Suffering is a shared human experience that can be viewed integral part of life. Our suffering can range from mild to severe and can take the form of physical or mental and emotional pain.
Whatever the form of our discomfort, we can agree that “suffering of the mind” is one of the biggest concerns of our time. The severity of mental health issues is on the rise, particularly the number of individuals experiencing depression. According to the World Health Organization (2017) over 300 million people are estimated to suffer from depression, equivalent to 4.4% of the world’s population.
The Causes of Depression
The causes of depression can be wide-ranging; however, depression is commonly triggered by stressors at work or at home, unresolved grief or traumatic experiences. Sometimes the catalyst of depressive episodes are unclear, but there exists an underlying loss of meaning or purpose in one’s life.
Depression as an Illness
Depression is often diagnosed as an “illness” something to be treated through medication and “recover” from. As a result, we usually approach experiences of depression by trying to avoid or move away from the discomfort we are experiencing. This may be through the use of medication or distracting ourselves from our pain.
The harmful effects of some of these distractions are more obvious than others — such as addictions to drugs, alcohol and food. There are also more subtle types of distraction such as the tendency to over-work, spend too much time on the internet or watching TV. When we engage in any of these activities in excess, we are attempting to move away from a sense of loneliness, emptiness or the pain that coexists with experiences of depression.
The label of depression, the diagnosis and the over-identification with it as an illness may cause us to get stuck in a limited sense of self. Phrases like, “I am depressed”, “I suffer from” or “I am ill” can stop us from being able to step away from our diagnosis and perceive our experiences as having an alternative meaning or purpose.
Depression and Psychospiritual Growth
What if this mindset of needing to overcome the illness of depression, neglects one of the most fundamental parts of going through these experiences? This involves recognizing that episodes of depression have the potential to catalyst exponential growth and transformation in us, that is, if we perceives our difficult experiences as having this potential.
What is often not discussed as part of the mainstream approach to depression, is the relationship between experiences of depression and psycho-spiritual transformation. Psychospiritual transformation is the combination of psychological and spiritual growth. It involves a greater connection to the authentic or true Self and a movement away from the egoic or conditioned self.
Such psychospiritual growth can take place when we move away from the attempt to distract or our overidentify with our suffering. Growth and transformation take places when we can recognize what we are feeling and stay present with our experiences.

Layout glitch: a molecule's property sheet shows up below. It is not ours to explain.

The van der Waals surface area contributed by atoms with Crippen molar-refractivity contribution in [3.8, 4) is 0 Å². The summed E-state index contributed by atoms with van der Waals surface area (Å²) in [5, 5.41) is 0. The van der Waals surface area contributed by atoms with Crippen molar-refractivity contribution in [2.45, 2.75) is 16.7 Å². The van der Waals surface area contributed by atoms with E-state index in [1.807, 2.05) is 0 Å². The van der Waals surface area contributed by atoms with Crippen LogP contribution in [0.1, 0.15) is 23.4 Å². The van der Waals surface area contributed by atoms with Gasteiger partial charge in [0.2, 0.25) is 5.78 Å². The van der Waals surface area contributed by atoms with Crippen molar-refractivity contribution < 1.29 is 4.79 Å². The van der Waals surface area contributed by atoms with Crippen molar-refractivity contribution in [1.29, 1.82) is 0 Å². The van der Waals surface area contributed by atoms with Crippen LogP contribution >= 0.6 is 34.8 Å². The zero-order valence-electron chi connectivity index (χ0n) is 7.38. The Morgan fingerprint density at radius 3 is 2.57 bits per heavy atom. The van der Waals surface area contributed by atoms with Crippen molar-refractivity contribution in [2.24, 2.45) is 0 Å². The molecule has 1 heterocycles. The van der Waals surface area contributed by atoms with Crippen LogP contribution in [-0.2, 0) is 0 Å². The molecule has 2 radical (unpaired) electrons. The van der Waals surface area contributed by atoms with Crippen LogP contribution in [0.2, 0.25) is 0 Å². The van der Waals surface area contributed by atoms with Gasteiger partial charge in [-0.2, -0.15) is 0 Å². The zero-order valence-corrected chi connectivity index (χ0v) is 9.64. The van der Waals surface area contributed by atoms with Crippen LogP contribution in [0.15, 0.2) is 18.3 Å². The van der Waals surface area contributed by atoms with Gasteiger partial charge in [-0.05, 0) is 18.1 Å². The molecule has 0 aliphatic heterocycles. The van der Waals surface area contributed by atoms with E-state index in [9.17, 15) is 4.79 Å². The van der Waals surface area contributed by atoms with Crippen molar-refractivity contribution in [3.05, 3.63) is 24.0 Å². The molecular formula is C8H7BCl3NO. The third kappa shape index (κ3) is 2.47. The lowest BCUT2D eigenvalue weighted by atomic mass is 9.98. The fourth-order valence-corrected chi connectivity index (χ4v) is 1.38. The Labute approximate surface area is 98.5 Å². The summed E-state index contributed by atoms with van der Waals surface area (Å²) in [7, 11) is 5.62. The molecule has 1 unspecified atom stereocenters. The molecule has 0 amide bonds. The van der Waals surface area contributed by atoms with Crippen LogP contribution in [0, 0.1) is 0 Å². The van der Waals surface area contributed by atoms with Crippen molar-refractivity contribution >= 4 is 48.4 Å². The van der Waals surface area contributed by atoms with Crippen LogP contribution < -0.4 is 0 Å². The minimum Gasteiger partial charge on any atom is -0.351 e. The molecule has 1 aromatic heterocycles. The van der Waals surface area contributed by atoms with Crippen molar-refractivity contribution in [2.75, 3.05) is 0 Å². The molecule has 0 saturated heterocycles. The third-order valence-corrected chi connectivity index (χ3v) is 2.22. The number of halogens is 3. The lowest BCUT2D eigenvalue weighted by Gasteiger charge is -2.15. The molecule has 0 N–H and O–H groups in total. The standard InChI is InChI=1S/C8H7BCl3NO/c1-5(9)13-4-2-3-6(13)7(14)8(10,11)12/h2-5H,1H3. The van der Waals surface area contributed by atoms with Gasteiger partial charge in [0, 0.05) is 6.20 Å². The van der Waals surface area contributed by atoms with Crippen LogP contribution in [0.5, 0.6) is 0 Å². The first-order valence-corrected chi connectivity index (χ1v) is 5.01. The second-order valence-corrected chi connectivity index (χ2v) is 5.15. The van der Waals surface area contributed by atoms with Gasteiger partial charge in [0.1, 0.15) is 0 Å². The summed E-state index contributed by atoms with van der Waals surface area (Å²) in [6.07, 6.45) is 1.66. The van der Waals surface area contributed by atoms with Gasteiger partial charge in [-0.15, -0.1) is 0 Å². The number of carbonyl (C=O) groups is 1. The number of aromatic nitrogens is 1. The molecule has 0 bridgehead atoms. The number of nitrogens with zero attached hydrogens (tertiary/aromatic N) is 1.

How to Stay Present with Our Suffering
It is necessary to get in touch with the body and to recognize that there is suffering present. When we connect with the felt sense of our pain, we can begin the process of resting in the space of it. A helpful tool is to use mindfulness of the breath. This practice enables us to bring ourselves back to the present without getting lost in the thoughts or becoming attached to the narratives of our egoic self — the stories of our depression or illness.
We also learn that we don’t need to turn away from our suffering. This practice of mindful breathing isn’t about switching off from our pain, nor is it about maintaining a constant state of relaxation and peace. Contradictory to this belief, it is often when we connect more deeply with ourselves that aloneness, sadness, or pain become more present. This is the reason why a mindful way of being in the world can often be so challenging.
Finding Meaning and Purpose
When we stay present with our suffering, not only is the intensity of it often reduced, but it enables us to investigate the purpose of our suffering. If we ask ourselves, “why am I suffering in this way?” or, “what is the cause of this suffering?” we begin to connect to our higher values and beliefs. We begin to question our conceptual understanding of the world, who we are and what’s truly important to us. When we reevaluate so much of our self and our relationship to the world, we can then choose to approach what has been presented to us from our authentic or true Self.
Our attitude or approach to our suffering is important because there are situations which may appear to be out of our control, such as sudden illnesses, loss of a loved one or various types of traumatic events. We may not be responsible for these events, but never the less they created turbulence or a loss of perceived meaning in our lives. It is often in the most difficult of life circumstances where we are forced to reevaluate our life, our values and way of being.
Depression often informs us that we are not living in alignment with our highest values or authentic Self. When we are not living with a sense of purpose or we are operating from our limiting beliefs, this inauthenticity places a heavy burden on us. This inevitably becomes too much and forces us to wake up and move towards our authentic purpose.
It is in these times of suffering that an urgency is experienced, for us to step onto the path of growth and transformation. The practice is to stay with the pain that has presented itself to us. When we move away either in the form distraction, or over-identification with our suffering, we are limiting the potential of our psycho-spiritual transformation. Each time we move away, we can use the breath to come back, to stay with what is present and connect with our authentic nature.